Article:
God speaks: the heavens are made;
God breathes: the stars shine.
About 10,000 galaxies appear in the Hubble ultra-deep-field image. A detail is shown to the left, and the full image is at the bottom of this post. It’s a real picture, not an artist’s rendition, and some of the galaxies in it are more than 13 billion years old.
Last week I had a dream in which I’m walking steadily up a hill, and I’m about five paces from the top. But no matter how many steps I take, I can’t crest the hill. The view stays the same: under my feet it’s an empty, dry-grass hillside. Everywhere else, space. Galaxies, stars, and nebulae are laid out before me, with inky blackness between them. No trees, houses, telephone poles, or mountains are on the horizon, and no clouds, moon, haze, or planets are in the sky. Only the unimpeded view of deep space.
It’s dazzling. Overwhelming. I plod forward because I’m scared to stop and look up. Reaching the other side of this hill seems like a worthy and achievable goal, and if I stop walking … well, a nameless fear grips me at this point. I don’t know why this vista of space in my dream scares the pants off me, but it does.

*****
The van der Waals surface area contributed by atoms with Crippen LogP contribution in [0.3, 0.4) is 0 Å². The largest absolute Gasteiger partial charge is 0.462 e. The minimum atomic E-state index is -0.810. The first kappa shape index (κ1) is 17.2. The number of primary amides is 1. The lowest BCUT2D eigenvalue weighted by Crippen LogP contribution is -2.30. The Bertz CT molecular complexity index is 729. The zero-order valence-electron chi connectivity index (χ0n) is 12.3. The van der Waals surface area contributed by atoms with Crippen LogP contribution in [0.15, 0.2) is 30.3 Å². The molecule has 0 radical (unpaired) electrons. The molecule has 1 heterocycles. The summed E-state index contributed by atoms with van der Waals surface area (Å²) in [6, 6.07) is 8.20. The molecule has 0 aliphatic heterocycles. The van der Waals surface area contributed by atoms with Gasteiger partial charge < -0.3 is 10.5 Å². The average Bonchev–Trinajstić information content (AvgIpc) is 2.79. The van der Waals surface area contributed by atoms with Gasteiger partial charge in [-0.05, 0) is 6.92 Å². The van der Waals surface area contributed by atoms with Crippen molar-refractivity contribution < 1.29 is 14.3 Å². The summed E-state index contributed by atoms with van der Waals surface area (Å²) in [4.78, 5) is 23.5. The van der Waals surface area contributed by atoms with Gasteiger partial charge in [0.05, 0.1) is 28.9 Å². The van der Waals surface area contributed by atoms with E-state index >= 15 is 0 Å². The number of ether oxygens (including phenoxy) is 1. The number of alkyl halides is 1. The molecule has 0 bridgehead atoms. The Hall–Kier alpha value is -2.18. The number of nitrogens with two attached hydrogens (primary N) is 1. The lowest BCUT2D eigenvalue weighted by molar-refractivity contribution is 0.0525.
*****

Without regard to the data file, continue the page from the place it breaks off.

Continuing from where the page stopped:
I have a lot of free time right now, and it won’t last forever. I’d like to slow down and be present to the time that I’ve been given, but some other part of me thinks it would be best to keep my feet moving towards a worthy and seemingly achievable goal, even if all that does is make me look busy.
So the gift of my dream is this idea: What if I dared to spend more time gazing, less time in motion?
When I imaginatively reenter my dream and picture myself stopping, lying on my back in the grass, and looking up, I see myself utterly undone by terror. (Again, I really can’t put words on why!) Okay, wide-eyed staring would be too much.
But I also see that to glance up and around for a moment, just a short moment, is significant. This act changes me, and maybe (who knows?) it changes the universe itself.
The cross-section of sky shown in the image is about the size of a 1 mm by 1 mm piece of paper held at arm’s length. To observe the entire sky in such detail, the Hubble would need to operate continuously for a million years. To see pictures of other mind-blowing sights in our universe, visit the Hubble gallery.